Psycho de l'éduc. The Instructional Use of Learning Objects. This is the online version of The Instructional Use of Learning Objects, a new book that tries to go beyond the technological hype and connect learning objects to instruction and learning.
You can read the full text of the book here for free. The chapters presented here are © their respective authors and are licensed under the Open Publication License, meaning that you are free to copy and redistribute them in any electronic or non-commercial print form. For-profit print rights are held by AIT/AECT. The book was edited by David Wiley, and printed versions of the book are published by the Association for Instructional Technology and the Association for Educational Communications and Technology.
If you find the online book useful, please consider purchasing a printed copy. The book is divided into five major sections. The social/situational orientation to learning @ the informal education homepage. The social/situational orientation to learning.
It is not so much that learners acquire structures or models to understand the world, but they participate in frameworks that that have structure. Learning involves participation in a community of practice. Social learning theory ‘posits that people learn from observing other people. By definition, such observations take place in a social setting’ (Merriam and Caffarella 1991: 134). Within psychology, initially it was behaviourists who looked to how people learned through observation. Learning would be exceedingly laborious, not to mention hazardous, if people ha d to rely solely on the effects of their own actions to inform them what to do. Attending to a behaviour; remembering it as a possible model or paradigm; and playing out how it may work for them in different situations (rehearsal) are key aspects of observational learning.
Symbols retained from a modelling experience act as a template with which one’s actions are compared. Ac.els-cdn.com/S2210656112000049/1-s2.0-S2210656112000049-main.pdf?_tid=c898306a-236b-11e2-93ab-00000aab0f6c&acdnat=1351695840_01c48cf62c3b066132c18dba0bf11436. Ac.els-cdn.com/S2210656112000050/1-s2.0-S2210656112000050-main.pdf?_tid=ccdd2ab8-236b-11e2-93ab-00000aab0f6c&acdnat=1351695848_aca120be83db751835c5d2c20ce43190. Second Language Acquisition, Language Learning.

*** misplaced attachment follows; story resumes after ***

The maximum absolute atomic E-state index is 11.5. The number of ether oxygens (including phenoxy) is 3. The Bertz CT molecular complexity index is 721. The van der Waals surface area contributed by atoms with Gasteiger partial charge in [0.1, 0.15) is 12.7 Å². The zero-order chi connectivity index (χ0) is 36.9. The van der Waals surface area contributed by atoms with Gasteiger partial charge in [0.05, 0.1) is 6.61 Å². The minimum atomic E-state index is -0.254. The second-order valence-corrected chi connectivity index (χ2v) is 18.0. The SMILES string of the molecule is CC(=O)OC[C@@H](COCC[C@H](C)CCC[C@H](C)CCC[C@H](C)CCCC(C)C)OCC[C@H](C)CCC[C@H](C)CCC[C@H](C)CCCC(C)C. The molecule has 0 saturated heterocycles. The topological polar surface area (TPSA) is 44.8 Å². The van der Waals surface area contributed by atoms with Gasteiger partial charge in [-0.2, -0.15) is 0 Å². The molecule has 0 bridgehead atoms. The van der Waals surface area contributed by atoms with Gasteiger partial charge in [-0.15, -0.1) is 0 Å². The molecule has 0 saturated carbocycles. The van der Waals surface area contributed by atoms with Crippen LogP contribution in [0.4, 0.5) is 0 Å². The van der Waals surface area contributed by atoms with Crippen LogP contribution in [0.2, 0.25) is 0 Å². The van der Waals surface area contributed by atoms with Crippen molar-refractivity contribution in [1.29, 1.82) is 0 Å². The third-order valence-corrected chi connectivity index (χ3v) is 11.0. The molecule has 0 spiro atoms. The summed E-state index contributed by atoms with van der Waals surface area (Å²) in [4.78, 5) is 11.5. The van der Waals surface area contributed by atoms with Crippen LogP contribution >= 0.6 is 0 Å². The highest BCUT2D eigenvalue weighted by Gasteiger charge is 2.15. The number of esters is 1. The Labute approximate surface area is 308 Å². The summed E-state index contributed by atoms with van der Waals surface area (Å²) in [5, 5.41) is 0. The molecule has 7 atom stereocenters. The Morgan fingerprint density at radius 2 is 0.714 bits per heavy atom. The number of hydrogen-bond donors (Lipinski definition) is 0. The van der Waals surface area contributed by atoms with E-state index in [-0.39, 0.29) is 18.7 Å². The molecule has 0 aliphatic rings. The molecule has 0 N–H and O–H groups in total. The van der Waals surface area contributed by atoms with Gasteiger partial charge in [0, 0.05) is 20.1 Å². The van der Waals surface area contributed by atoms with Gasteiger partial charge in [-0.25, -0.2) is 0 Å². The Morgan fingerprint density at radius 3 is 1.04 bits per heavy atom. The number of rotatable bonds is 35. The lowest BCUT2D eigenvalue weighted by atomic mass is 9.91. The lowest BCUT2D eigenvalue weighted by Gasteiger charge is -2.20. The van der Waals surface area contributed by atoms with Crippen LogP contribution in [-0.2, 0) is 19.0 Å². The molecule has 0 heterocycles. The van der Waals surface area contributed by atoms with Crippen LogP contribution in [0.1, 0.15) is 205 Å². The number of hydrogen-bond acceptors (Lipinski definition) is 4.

Agentivité. Edward Deci Publications. Connectivism. Two Mindsets: Fixed (Intelligence is static) ;... Object Centered Sociality. Wow.
I just read this mind-blowing post by Jyri Engestrom in response to my post about leaving Linked In. It's very well thought out and opens a whole new perspective to social networking for me that I completely, 100% sign on to: Basically I'm defending an alternative approach to social networks here, which I call 'object centered sociality' following the sociologist Carin Knorr Cetina.
I'll try to articulate the conceptual difference between the two theories and briefly demonstrate that object-centered sociality helps us to understand better why some social networking services succeed while others don't.Russell's disappointment in LinkedIn implies that the term 'social networking' makes little sense if we leave out the objects that mediate the ties between people. Think about the object as the reason why people affiliate with each specific other and not just anyone. This is one of those days when I love blogging. Connected Learning Infographic. On the important differences between literacies, skills and competencies. Learning Theories. Social Learning Theory (Bandura. Summary: Bandura’s Social Learning Theory posits that people learn from one another, via observation, imitation, and modeling.
The theory has often been called a bridge between behaviorist and cognitive learning theories because it encompasses attention, memory, and motivation. Originator: Albert Bandura Key Terms: Modeling, reciprocal determinism Social Learning Theory (Bandura) People learn through observing others’ behavior, attitudes, and outcomes of those behaviors. Necessary conditions for effective modeling: Attention — various factors increase or decrease the amount of attention paid. Bandura believed in “reciprocal determinism”, that is, the world and a person’s behavior cause each other, while behaviorism essentially states that one’s environment causes one’s behavior, Bandura, who was studying adolescent aggression, found this too simplistic, and so in addition he suggested that behavior causes environment as well. For more information, see: Bandura, A. (1997).